Jobless claims show modest decline as Congress works on more stimulus


Americans continued to hit the unemployment line in large numbers as the ongoing surge of Covid cases added to America’s unemployment problem last week.

Jobless claims totaled 900,000 for the week ended Jan. 16, the Labor Department reported Thursday. That was slightly less than the Dow Jones estimate of 925,000 and below the previous week’s downwardly revised total of 926,000.

Markets shaved some arlier gains following the data and amid continued anticipation that President Joe Biden and Congress will soon deliver another large fiscal infusion to help the economy through the pandemic. Stock futures pointed to a modest gain on Wall Street.

Continuing claims showed a slight decrease for the week, falling by 127,000 to 5.05 million.

Weekly claims had been trending lower since exploding in March and April in the early days of the pandemic but began drifting higher again in October amid renewed business restrictions.

The hospitality industry has been hit hardest as hotels, bars, restaurants and casinos either have been closed or forced to limit capacity for guests. In January alone, the industry lost 498,000 workers.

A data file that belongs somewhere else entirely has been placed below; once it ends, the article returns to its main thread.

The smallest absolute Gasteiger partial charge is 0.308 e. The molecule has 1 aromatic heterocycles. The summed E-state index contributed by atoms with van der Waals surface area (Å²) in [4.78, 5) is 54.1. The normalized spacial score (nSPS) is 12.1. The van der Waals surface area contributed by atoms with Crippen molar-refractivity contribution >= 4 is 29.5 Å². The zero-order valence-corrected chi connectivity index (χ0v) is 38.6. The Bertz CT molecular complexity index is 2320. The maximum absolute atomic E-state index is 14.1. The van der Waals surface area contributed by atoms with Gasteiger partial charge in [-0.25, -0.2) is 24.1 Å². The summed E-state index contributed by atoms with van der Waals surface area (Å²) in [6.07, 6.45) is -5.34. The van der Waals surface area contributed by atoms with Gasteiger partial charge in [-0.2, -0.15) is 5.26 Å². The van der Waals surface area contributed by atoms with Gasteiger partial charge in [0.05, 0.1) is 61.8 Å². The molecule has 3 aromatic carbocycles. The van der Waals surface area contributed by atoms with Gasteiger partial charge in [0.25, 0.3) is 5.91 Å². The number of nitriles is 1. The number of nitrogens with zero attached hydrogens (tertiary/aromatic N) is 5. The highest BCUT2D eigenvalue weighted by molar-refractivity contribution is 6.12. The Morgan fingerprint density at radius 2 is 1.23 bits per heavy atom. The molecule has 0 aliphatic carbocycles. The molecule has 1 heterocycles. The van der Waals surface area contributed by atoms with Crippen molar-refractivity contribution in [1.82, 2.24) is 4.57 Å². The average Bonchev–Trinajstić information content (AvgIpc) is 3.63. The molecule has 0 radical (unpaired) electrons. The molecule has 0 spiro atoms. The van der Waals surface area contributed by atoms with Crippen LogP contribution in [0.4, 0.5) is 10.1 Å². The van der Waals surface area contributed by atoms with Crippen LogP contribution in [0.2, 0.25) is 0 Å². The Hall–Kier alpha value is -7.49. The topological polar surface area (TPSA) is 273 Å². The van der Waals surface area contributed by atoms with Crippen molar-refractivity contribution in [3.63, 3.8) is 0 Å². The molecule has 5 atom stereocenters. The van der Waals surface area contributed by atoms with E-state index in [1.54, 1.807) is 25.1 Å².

The latest claims report showed that the total of Americans receiving unemployment benefits continues to decline, though largely due to a drop in pandemic-related programs as 2020 came to a close.

There were just under 16 million benefit recipients in the most recent data, down from 18.4 million. However, the decline in pandemic-related claims won’t last as the latest fiscal package includes extended benefits for displaced workers.

Several big states that have had a heavier hand with restrictions saw the previous week’s rise in claims tempered. California (-58,665), New York (-12,212) and Pennsylvania (-9,638) all saw notable declines. Gains came from Arizona (15,347) and Illinois (13,948).

Other economic news for the morning was better than expected.

Housing starts totaled 1.67 million vs. the 1.56 million estimate, while permits came in at 1.71 million against the 1.61 million expectation from Dow Jones. The Philadelphia Fed business activity index jumped to 26.5, better than the 10.5 estimate.



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